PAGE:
Chief medical health officer Dr. Saqib Shahab announced on Wednesday the province has recorded its seventh death related to COVID-19, and an additional 21 cases have been confirmed.
The seventh death was a Saskatchewan resident in their 60s from the north region of the province, Shahab provided no additional information on the case.
“We still feel it is important as a government and a health system, we have to do our utmost to protect the privacy and confidentiality of people and families who are going through a very difficult time,” said Shahab during a press conference.
Shahab added this is a constant reminder that COVID-19 will be around in the province for a long time.
“While it can impact everyone, it can impact those who are older who have underlying risk factors more severely,” he said.
Saskatchewan Health Authority (SHA) CEO Scott Livingstone said he is not surprised by an increase in cases. He said as they expand testing criteria and the work being done on the ground in terms of risk assessment means this will be the new norm.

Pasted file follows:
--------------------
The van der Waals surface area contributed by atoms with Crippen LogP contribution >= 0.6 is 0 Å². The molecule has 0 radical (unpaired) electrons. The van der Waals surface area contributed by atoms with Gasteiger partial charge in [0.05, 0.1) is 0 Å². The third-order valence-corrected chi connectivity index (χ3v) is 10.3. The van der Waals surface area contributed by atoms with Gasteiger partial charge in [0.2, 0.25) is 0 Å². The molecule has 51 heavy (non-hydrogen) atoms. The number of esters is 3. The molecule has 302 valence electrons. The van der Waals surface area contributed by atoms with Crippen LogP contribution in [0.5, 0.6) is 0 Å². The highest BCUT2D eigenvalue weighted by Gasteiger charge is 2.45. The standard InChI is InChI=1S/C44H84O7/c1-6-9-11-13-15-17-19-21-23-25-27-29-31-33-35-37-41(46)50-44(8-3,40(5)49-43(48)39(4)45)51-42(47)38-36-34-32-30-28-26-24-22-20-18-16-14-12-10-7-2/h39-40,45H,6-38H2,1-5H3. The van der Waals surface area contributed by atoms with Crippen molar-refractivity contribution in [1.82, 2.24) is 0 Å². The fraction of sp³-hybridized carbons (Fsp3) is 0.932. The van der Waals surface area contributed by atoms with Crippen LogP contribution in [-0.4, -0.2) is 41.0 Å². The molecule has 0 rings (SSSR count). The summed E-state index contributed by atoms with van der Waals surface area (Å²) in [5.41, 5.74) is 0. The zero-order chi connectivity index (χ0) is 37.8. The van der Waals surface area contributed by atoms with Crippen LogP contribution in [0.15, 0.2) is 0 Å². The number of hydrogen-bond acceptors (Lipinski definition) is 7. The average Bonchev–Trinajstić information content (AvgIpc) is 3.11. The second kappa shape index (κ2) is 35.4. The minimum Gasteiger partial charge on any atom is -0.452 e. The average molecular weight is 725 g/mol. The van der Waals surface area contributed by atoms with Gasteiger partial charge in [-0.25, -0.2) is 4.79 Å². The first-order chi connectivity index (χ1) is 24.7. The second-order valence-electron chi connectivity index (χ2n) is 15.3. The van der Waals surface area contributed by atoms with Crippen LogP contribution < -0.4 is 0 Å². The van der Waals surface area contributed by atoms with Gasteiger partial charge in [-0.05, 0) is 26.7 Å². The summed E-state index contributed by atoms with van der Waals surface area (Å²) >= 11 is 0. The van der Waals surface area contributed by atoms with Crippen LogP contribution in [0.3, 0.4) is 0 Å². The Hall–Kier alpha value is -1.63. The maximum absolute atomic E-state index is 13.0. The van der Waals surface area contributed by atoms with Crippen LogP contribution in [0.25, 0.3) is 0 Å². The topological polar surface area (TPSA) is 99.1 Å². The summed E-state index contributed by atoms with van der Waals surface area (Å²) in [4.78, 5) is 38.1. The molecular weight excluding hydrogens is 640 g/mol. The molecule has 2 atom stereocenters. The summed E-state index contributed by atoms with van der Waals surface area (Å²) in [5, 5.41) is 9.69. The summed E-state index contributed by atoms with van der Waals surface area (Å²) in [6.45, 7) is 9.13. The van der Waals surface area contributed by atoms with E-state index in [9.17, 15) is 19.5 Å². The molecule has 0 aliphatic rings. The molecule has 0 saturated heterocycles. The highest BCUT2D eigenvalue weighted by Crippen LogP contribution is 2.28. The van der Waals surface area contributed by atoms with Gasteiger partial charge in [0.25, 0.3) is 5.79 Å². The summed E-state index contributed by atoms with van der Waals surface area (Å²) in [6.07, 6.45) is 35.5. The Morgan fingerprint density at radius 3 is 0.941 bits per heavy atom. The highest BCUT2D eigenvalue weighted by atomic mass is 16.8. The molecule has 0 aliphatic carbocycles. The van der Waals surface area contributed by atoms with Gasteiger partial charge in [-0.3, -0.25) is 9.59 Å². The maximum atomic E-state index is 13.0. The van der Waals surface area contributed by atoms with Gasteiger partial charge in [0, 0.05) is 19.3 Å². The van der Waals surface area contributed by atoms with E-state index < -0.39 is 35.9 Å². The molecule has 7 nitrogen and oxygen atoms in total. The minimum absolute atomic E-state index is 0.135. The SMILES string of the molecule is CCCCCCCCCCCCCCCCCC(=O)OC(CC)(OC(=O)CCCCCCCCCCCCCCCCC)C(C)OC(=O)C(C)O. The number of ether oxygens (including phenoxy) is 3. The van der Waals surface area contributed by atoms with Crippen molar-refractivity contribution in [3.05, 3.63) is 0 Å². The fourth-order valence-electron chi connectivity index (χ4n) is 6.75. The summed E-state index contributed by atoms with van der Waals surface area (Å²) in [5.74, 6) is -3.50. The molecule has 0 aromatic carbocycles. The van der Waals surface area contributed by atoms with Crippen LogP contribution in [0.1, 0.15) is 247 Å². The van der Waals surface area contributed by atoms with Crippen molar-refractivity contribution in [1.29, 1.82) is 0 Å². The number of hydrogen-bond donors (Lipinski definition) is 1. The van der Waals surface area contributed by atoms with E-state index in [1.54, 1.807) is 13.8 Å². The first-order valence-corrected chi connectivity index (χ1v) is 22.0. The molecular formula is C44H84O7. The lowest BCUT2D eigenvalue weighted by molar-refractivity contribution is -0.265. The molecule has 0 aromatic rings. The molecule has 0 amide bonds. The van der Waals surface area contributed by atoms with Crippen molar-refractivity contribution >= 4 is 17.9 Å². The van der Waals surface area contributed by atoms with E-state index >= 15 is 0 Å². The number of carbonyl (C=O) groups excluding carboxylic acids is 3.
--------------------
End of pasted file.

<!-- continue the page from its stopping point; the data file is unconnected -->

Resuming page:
“I think people need to realize that this will be our norm for months,” said Livingstone.
“We will see days of one, we will see days of two, but we are going to see case numbers like this come up and down,” he added.
Livingstone added he thinks the good news is the case jump is in an area of the province where they are actively seeking and expanding testing and contract tracing.
The SHA also announced they will be expanding testing starting May 25 in an effort to have more tests available for all residents in Saskatchewan.
Currently, the testing guidelines require certain symptoms and scenarios to take place for someone to be tested for COVID-19. Starting May 25, the SHA will expand guidelines to ramp up testing numbers in the province.
New guidelines include testing being available to anyone working outside the home, for the homeless or those living in vulnerable settings, to all healthcare workers caring for immunocompromised patients and testing for immunocompromised asymptomatic individuals such as cancer patients.
Additionally, the new guidelines will open up mobile testing for anyone who desires a test in high volume work settings such as factories and industrial settings.
To date, Saskatchewan has reported 620 cases of COVID-19. Of those cases, 120 are considered active and 494 have recovered.